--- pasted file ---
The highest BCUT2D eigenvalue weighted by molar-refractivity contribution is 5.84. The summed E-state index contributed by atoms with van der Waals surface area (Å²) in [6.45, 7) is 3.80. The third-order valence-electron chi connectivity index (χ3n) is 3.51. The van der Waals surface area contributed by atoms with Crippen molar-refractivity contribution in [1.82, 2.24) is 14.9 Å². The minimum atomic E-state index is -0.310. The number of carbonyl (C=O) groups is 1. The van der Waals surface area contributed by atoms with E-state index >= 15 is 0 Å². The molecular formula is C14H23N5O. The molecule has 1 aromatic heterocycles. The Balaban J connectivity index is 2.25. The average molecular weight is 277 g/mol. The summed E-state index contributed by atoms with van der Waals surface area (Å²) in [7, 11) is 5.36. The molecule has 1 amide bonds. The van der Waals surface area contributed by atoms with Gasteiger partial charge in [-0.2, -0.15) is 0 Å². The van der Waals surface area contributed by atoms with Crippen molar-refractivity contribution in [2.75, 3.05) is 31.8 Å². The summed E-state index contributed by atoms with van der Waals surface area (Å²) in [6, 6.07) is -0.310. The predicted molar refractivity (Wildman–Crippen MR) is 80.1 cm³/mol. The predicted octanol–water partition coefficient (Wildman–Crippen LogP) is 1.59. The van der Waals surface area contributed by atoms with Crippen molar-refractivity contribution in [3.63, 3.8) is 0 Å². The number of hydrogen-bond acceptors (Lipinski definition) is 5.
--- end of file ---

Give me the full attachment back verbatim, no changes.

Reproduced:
The highest BCUT2D eigenvalue weighted by molar-refractivity contribution is 5.84. The summed E-state index contributed by atoms with van der Waals surface area (Å²) in [6.45, 7) is 3.80. The third-order valence-electron chi connectivity index (χ3n) is 3.51. The van der Waals surface area contributed by atoms with Crippen molar-refractivity contribution in [1.82, 2.24) is 14.9 Å². The minimum atomic E-state index is -0.310. The number of carbonyl (C=O) groups is 1. The van der Waals surface area contributed by atoms with E-state index >= 15 is 0 Å². The molecular formula is C14H23N5O. The molecule has 1 aromatic heterocycles. The Balaban J connectivity index is 2.25. The average molecular weight is 277 g/mol. The summed E-state index contributed by atoms with van der Waals surface area (Å²) in [7, 11) is 5.36. The molecule has 1 amide bonds. The van der Waals surface area contributed by atoms with Gasteiger partial charge in [-0.2, -0.15) is 0 Å². The van der Waals surface area contributed by atoms with Crippen molar-refractivity contribution in [2.75, 3.05) is 31.8 Å². The summed E-state index contributed by atoms with van der Waals surface area (Å²) in [6, 6.07) is -0.310. The predicted molar refractivity (Wildman–Crippen MR) is 80.1 cm³/mol. The predicted octanol–water partition coefficient (Wildman–Crippen LogP) is 1.59. The van der Waals surface area contributed by atoms with Crippen molar-refractivity contribution in [3.63, 3.8) is 0 Å². The number of hydrogen-bond acceptors (Lipinski definition) is 5.